Thirty of the country’s top classic cars in the collection of Wellington businessman Roy Savage will be auctioned in early December.
They include a 1969 Mercedes-Benz 280 SL, a 1955 Jaguar XK140 fixed-head coupe, a 1969 Jaguar E-Type and a 1965 Austin-Healey BJ8 3000 Mk 111.
Savage developed a Lower Hutt company, that began selling industrial gloves, and built it into New Zealand Safety, that, when he sold it, employed 400 people and had a turnover of about $100 million a year, with branches throughout New Zealand and in Australia.
1965 Austin-Healey 3000 BJ8 with hard top. Picture/Supplied.
Auction house Mossgreen-Webb’s says the cars, to be auctioned at the Southward Car Museum, north of Wellington, on December 4, represent one of the most interesting collections of classic cars offered in this country.
“This collection offers original and rare examples from the 20th century, with an emphasis on the post-war British period,” it says.
Savage’s interest in machines and automobilia started when he was a boy spending his holidays with his cousins on their family farm.
Receiving his driver’s licence at 15 enabled him to “adopt” his mother’s Morris Minor and, soon, the proceeds from various after-school jobs allowed the purchase of his first vehicle, a James 125cc motorbike, which was later upgraded to a BSA B31 350cc.
1969 Jaguar E-Type Series 2 4.2. Picture/Supplied
A sports car seemed to be the next logical step – and an Allard Palm Beach filled that bill until marriage and a family meant more practical cars were required.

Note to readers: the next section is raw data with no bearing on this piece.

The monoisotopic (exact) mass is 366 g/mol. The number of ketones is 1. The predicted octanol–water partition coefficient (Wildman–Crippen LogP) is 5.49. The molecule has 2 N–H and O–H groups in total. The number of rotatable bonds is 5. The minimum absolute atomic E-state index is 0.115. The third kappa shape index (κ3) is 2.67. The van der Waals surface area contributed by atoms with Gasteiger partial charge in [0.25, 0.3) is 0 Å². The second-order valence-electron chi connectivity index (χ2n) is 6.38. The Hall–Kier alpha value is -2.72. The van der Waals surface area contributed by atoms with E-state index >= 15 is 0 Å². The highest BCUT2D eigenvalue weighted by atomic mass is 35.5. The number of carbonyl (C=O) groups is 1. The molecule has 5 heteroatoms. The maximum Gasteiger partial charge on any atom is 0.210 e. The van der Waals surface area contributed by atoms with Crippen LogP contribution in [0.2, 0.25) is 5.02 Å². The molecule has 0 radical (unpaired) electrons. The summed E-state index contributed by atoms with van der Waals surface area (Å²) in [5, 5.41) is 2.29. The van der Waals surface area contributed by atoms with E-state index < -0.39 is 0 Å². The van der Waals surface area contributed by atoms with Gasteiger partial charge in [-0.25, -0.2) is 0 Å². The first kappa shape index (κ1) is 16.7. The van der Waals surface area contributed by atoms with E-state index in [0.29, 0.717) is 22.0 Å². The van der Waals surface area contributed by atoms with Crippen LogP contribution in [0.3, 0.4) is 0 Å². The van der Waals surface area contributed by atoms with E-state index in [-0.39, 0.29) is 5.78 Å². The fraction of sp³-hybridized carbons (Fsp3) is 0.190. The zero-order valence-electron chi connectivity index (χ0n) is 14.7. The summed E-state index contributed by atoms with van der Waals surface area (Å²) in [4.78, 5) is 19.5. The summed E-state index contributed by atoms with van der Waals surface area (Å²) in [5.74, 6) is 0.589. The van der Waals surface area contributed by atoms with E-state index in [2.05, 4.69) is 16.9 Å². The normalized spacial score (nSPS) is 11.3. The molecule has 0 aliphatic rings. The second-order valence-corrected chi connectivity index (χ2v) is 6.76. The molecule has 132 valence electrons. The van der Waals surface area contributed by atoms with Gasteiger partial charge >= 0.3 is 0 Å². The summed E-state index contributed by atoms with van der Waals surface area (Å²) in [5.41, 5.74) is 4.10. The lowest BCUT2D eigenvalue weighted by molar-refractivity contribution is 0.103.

A friendship with car enthusiast Bill Pyne, and the purchase of his 1929 Model A Ford in 1975, inspired a notion of owning “extra” vehicles for recreational use. MG and Jaguar were the chosen marques at first, inspired by boyhood images of Spitfire pilots and Stirling Moss. Since 1975, Savage has collected mostly British vehicles.
Mossgreen-Webb’s says each car has the right to be called “classic” because it has achieved some initial acclaim, while maintaining appeal in design and driving.
Savage focused his collecting on examples with low mileages, in original condition, and with ownership and service records.
Among the auction’s highlights will be a red 1969 Mercedes-Benz 280 SL automatic, one of three Savage and his wife have owned. It has travelled 73,000 miles, and is worth $130,000 to $150,000.
1955 Jaguar XK 140 FHC. Picture/Supplied.
Among the Jaguars to be auctioned is a 1955 XK140 fixed-head coupe, worth $120,000 to $140,000, and a 1969 E-Type, worth $85,000 to $105,000.
Among the Mk 2 Jaguars to be auctioned is a 1966, 3.8 manual, worth between $40,000 and $52,000, and a 1967, 2.4 manual, worth $19,000 to $24,000.
Two classic Triumph models will also go up for auction: a white 1965 Herald 13/60, worth between $5000 and $8000, and a 1975 pale blue 2500 TC sedan, estimated to be worth between $3500 to $5500.